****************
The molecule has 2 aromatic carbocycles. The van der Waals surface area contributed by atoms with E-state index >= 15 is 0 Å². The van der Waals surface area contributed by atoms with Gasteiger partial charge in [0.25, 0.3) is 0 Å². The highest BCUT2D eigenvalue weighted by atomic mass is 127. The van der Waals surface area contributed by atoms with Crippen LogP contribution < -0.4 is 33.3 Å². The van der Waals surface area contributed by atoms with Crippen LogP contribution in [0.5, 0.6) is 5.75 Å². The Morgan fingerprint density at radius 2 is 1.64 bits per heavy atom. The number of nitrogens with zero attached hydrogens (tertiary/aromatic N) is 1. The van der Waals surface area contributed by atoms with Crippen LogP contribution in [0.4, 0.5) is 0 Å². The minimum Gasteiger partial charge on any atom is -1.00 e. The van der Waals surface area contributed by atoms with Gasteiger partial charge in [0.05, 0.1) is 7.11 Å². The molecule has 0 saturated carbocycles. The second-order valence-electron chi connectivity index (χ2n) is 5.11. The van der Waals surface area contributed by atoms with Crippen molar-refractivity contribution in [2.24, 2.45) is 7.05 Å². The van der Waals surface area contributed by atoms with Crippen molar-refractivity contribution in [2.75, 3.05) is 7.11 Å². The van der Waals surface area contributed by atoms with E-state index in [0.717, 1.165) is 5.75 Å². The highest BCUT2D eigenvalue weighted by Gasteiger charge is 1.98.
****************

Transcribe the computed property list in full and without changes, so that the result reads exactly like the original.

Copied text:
The molecule has 2 aromatic carbocycles. The van der Waals surface area contributed by atoms with E-state index >= 15 is 0 Å². The van der Waals surface area contributed by atoms with Gasteiger partial charge in [0.25, 0.3) is 0 Å². The highest BCUT2D eigenvalue weighted by atomic mass is 127. The van der Waals surface area contributed by atoms with Crippen LogP contribution < -0.4 is 33.3 Å². The van der Waals surface area contributed by atoms with Crippen LogP contribution in [0.5, 0.6) is 5.75 Å². The Morgan fingerprint density at radius 2 is 1.64 bits per heavy atom. The number of nitrogens with zero attached hydrogens (tertiary/aromatic N) is 1. The van der Waals surface area contributed by atoms with Crippen LogP contribution in [0.4, 0.5) is 0 Å². The minimum Gasteiger partial charge on any atom is -1.00 e. The van der Waals surface area contributed by atoms with Gasteiger partial charge in [0.05, 0.1) is 7.11 Å². The molecule has 0 saturated carbocycles. The second-order valence-electron chi connectivity index (χ2n) is 5.11. The van der Waals surface area contributed by atoms with Crippen molar-refractivity contribution in [2.24, 2.45) is 7.05 Å². The van der Waals surface area contributed by atoms with Crippen molar-refractivity contribution in [2.75, 3.05) is 7.11 Å². The van der Waals surface area contributed by atoms with E-state index in [0.717, 1.165) is 5.75 Å². The highest BCUT2D eigenvalue weighted by Gasteiger charge is 1.98.